Difference between Soy and Soya

Key Difference: Technically speaking, there is no difference at all. Both terms, soy and soya refer to the same thing. They are just two different ways to spell it. The only difference is that it is soy in the US, while it is called soya in Europe.

Once always hears the benefits of soy and soya, which naturally makes one wonder what is the difference between them. Technically speaking, there is no difference at all. Both terms, soy and soya refer to the same thing. They are just two different ways to spell it. The only difference is that it is soy in the US, while it is called soya in Europe.

The terms mainly refer to the bean, soy bean or soya bean. It is also written as soybean. It is a type of legume which is native to East Asia, but is now widely and popularly grown wherever it can thrive. The UN Food and Agriculture Organization (FAO) classifies the bean as an oilseed rather than a pulse.

However, in addition to the bean, the terms can also refer to products that have been created from soybean products. These products can be categorized into two groups: Traditional non-fermented food and Fermented foods. Traditional non-fermented food includes soy milk, tofu and tofu skin, the latter two of which are created from soy milk. Fermented foods include soy sauce, fermented bean paste, natto, tempeh, etc. Each product has its own production process, which adds and takes away from the original bean.

Soy bean is also primarily used to soy vegetable oil, as well as textured vegetable protein (TVP). TVP is what most people eat when they talk about soy granules and soy chunks. Soybean is an excellent source of protein, which is also cheap to grow. Hence, it is often used as source of protein for animal feeds and packaged meals, especially in developing countries. It is often recommended as a healthy substituted for meat, in fact, it has more protein than meat.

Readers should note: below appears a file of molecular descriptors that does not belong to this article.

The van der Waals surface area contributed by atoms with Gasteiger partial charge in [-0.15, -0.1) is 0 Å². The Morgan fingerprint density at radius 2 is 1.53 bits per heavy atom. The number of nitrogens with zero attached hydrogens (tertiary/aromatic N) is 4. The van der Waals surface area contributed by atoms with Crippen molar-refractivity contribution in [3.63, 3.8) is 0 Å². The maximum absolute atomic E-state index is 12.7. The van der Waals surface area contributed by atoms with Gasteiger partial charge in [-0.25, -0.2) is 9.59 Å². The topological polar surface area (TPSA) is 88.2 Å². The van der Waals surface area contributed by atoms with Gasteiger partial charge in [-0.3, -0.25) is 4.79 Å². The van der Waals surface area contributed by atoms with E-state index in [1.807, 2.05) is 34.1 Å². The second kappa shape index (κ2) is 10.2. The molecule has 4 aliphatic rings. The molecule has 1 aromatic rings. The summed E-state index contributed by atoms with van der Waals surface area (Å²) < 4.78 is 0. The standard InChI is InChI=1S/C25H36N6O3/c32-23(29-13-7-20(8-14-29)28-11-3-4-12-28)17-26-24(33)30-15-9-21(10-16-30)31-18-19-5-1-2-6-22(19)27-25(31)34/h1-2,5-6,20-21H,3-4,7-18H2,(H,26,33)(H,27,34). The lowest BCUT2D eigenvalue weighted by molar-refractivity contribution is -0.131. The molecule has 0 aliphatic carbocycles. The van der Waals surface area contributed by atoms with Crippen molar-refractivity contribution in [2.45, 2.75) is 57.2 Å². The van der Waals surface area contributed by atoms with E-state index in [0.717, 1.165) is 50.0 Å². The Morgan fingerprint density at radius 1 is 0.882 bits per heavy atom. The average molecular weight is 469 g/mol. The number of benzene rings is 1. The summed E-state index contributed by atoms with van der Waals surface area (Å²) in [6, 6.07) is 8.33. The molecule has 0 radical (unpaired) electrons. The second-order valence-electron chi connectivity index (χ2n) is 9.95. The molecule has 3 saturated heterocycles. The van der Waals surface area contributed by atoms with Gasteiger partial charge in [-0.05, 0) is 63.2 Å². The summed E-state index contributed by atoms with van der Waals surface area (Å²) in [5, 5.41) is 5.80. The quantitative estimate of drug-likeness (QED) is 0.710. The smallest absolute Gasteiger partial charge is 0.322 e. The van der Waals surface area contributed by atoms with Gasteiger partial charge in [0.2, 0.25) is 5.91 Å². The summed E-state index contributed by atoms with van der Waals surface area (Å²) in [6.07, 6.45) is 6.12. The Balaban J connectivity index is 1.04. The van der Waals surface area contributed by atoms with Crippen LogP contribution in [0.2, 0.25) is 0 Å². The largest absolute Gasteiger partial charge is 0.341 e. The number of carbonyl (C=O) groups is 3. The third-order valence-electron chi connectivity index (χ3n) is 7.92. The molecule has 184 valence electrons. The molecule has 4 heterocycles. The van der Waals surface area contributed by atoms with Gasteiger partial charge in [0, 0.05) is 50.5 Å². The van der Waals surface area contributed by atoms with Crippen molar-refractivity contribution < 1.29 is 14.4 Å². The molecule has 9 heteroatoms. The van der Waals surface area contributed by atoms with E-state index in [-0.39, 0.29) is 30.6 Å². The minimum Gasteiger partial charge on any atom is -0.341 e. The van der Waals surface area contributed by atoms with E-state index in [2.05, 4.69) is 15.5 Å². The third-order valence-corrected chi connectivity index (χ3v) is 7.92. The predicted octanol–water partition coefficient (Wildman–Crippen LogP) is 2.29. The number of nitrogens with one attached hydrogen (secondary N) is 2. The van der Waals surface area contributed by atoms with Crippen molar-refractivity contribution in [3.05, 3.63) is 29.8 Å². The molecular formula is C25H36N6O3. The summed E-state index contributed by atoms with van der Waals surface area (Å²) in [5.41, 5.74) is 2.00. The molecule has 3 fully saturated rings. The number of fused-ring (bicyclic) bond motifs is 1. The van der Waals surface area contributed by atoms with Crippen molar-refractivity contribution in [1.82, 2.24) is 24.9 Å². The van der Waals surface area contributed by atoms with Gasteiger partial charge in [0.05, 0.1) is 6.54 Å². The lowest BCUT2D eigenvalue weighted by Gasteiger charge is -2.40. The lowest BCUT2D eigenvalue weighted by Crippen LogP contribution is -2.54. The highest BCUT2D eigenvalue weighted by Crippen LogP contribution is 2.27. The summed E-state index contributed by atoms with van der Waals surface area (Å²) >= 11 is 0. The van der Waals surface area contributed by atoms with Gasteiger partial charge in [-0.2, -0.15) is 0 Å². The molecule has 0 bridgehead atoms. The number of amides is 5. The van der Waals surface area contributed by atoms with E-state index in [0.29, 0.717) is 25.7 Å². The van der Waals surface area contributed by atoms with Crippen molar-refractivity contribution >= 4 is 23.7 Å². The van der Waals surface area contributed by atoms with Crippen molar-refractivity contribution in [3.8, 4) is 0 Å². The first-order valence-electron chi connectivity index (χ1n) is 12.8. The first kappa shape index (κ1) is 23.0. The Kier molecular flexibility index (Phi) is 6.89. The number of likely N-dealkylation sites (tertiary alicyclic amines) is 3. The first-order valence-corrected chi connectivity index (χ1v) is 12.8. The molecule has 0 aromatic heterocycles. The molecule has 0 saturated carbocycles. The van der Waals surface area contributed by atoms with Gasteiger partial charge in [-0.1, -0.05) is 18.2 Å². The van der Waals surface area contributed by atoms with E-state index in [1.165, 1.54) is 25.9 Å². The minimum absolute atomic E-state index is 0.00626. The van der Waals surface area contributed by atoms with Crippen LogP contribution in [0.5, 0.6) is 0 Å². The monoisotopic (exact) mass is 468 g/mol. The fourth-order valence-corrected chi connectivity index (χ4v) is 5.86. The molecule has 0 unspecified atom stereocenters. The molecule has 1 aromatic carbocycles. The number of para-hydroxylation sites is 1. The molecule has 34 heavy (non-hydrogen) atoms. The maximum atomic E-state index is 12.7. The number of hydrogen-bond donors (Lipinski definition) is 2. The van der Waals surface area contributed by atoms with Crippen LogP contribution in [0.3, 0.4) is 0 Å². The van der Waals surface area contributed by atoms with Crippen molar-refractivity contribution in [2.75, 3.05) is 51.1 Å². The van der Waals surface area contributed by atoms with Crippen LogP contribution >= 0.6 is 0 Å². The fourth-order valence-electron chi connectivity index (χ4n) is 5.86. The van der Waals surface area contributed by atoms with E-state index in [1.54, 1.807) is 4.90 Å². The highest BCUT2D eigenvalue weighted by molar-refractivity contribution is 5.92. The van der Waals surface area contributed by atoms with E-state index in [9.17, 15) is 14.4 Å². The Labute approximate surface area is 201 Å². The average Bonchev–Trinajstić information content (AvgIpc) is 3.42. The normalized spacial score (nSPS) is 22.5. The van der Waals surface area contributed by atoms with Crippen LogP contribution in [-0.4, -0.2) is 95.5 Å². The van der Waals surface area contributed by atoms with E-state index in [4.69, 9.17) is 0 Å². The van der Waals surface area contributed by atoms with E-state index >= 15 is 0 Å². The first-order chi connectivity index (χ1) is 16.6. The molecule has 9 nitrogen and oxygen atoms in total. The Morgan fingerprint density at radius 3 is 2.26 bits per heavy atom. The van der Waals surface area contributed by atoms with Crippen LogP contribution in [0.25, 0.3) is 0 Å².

In addition to protein, soy is also highly nutritious and provides essential nutrients such as dietary fiber, iron, manganese, phosphorus and several B vitamins, including folate. It is also rich in vitamin K, magnesium, zinc, potassium, and so much more.

Comparison between Soy and Soya

 

Nutritional value of Soy/Soya per 100 g (3.5 oz)

Energy

1,866 kJ (446 kcal)

Carbohydrates

30.16 g

Sugars

7.33 g

Dietary fiber

9.3 g

Fat

19.94 g

Protein

36.49 g

Vitamin A equiv.

1 μg (0%)

Thiamine (B1)

0.874 mg (76%)

Riboflavin (B2)

0.87 mg (73%)

Niacin (B3)

1.623 mg (11%)

Pantothenic acid (B5)

0.793 mg (16%)

Vitamin B6

0.377 mg (29%)

Folate (B9)

375 μg (94%)

Choline

115.9 mg (24%)

Vitamin C

6.0 mg (7%)

Vitamin E

0.85 mg (6%)

Vitamin K

47 μg (45%)

Calcium

277 mg (28%)

Iron

15.7 mg (121%)

Magnesium

280 mg (79%)

Manganese

2.517 mg (120%)

Phosphorus

704 mg (101%)

Potassium

1797 mg (38%)

Sodium

2 mg (0%)

Zinc

4.89 mg (51%)

Water

8.54 g

Image Courtesy: home.allergicchild.com, healthscams.org.uk

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